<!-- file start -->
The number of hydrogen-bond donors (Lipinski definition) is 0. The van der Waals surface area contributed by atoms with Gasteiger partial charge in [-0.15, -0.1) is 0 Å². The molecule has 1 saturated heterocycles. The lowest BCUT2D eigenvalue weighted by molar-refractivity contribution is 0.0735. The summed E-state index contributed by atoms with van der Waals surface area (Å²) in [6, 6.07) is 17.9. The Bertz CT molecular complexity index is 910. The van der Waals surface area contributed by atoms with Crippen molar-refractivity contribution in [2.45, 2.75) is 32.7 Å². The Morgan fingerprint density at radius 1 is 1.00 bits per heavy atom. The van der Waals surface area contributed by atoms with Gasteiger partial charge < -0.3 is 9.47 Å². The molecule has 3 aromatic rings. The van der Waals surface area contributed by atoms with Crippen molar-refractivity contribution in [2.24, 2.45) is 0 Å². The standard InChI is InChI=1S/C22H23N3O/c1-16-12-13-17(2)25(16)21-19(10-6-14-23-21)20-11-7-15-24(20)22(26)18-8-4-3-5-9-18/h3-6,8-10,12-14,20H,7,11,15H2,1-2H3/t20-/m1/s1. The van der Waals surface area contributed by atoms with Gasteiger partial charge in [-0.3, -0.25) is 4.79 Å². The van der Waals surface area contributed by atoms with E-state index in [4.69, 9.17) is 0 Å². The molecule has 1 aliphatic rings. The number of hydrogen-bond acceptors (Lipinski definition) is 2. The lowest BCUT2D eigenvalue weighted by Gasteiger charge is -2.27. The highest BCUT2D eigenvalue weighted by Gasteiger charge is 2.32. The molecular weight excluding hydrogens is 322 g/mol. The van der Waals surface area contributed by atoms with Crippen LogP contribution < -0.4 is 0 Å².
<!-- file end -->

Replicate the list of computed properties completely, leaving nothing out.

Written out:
The number of hydrogen-bond donors (Lipinski definition) is 0. The van der Waals surface area contributed by atoms with Gasteiger partial charge in [-0.15, -0.1) is 0 Å². The molecule has 1 saturated heterocycles. The lowest BCUT2D eigenvalue weighted by molar-refractivity contribution is 0.0735. The summed E-state index contributed by atoms with van der Waals surface area (Å²) in [6, 6.07) is 17.9. The Bertz CT molecular complexity index is 910. The van der Waals surface area contributed by atoms with Crippen molar-refractivity contribution in [2.45, 2.75) is 32.7 Å². The Morgan fingerprint density at radius 1 is 1.00 bits per heavy atom. The van der Waals surface area contributed by atoms with Gasteiger partial charge < -0.3 is 9.47 Å². The molecule has 3 aromatic rings. The van der Waals surface area contributed by atoms with Crippen molar-refractivity contribution in [2.24, 2.45) is 0 Å². The standard InChI is InChI=1S/C22H23N3O/c1-16-12-13-17(2)25(16)21-19(10-6-14-23-21)20-11-7-15-24(20)22(26)18-8-4-3-5-9-18/h3-6,8-10,12-14,20H,7,11,15H2,1-2H3/t20-/m1/s1. The van der Waals surface area contributed by atoms with Gasteiger partial charge in [-0.3, -0.25) is 4.79 Å². The van der Waals surface area contributed by atoms with E-state index in [4.69, 9.17) is 0 Å². The molecule has 1 aliphatic rings. The number of hydrogen-bond acceptors (Lipinski definition) is 2. The lowest BCUT2D eigenvalue weighted by Gasteiger charge is -2.27. The highest BCUT2D eigenvalue weighted by Gasteiger charge is 2.32. The molecular weight excluding hydrogens is 322 g/mol. The van der Waals surface area contributed by atoms with Crippen LogP contribution < -0.4 is 0 Å².